New research suggests young and middle-aged adults with Post Traumatic Stress Disorder have a higher stroke. The researchers reached the conclusion by analyzing the medical data of more than a million veterans who served in Iraq and Afghanistan. The veterans ranged from the age of 18 to 60, with two-third white men.
Of those veterans, 29% were diagnosed with PTSD. None of the veterans had earlier suffered from any stroke or mini-stroke (also known as a transient ischemic attack, or “TIA”). During a follow-up period of 13 years, 766 veterans had a TIA while 1,877 had an ischemic stroke, which is a result of blocked blood flow to the brain.
Veterans who had gone through PTSD were 62% more likely to have a stroke. That is, PTSD raises the risk more than the known risk factors, like, obesity and smoking. Such veterans were also twice as likely to have a TIA. Here too, the risk is more than that caused by diabetes and sleep apnoea.
Not only this, Even after taking into consideration known stroke risk factors, like, mental health disorders (such as depression and anxiety) and drug and alcohol abuse, the researchers found that veterans with PTSD still had 61% more chances to have a TIA and 36% more opportunities to have a stroke than veterans without PTSD.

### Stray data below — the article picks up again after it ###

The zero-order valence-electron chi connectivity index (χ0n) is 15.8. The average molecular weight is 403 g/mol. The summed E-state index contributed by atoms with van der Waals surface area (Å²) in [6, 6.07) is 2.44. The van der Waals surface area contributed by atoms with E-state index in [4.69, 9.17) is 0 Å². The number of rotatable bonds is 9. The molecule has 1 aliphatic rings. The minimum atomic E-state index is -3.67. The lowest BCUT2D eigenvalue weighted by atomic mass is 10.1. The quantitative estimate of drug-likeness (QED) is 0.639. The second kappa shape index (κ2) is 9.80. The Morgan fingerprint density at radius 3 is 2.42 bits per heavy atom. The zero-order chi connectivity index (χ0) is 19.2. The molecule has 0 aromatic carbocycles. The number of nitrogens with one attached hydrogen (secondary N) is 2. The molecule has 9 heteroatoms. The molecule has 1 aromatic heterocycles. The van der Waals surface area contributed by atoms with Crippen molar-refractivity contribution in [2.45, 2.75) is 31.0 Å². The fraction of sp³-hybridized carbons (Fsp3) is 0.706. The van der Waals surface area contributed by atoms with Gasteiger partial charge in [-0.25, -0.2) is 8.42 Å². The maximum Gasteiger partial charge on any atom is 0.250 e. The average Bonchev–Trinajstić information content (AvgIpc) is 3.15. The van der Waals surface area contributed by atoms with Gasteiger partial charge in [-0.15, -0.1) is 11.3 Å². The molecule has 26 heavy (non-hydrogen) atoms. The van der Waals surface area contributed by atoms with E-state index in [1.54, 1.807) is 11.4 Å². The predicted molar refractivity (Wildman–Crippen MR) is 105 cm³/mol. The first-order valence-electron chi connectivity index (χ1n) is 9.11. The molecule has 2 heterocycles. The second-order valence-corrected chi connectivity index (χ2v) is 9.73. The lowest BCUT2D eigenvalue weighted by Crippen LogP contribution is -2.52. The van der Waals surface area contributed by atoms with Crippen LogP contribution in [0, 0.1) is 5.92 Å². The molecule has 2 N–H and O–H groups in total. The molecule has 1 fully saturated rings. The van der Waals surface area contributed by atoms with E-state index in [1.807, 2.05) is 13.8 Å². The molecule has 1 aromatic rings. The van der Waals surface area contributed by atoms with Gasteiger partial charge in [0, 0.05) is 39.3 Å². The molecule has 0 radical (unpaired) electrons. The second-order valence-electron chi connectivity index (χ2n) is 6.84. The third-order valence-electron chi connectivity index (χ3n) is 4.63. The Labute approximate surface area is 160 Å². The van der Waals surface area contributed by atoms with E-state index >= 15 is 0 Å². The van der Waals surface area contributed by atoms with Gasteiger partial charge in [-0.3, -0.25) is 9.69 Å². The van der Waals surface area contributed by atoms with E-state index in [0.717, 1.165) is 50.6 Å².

“Stroke has a traumatic impact on young patients and their families and many struggles to cope with long-term disability, depression, and economic loss during their most productive years. 10 to 14% of ischemic strokes occur in adults of age between 18 to 45, and we don’t really have a good understanding of the risk factors for stroke in this age group,” explained Lindsey Rosman, assistant professor in the cardiology division at the University of North Carolina School of Medicine in Chapel Hill.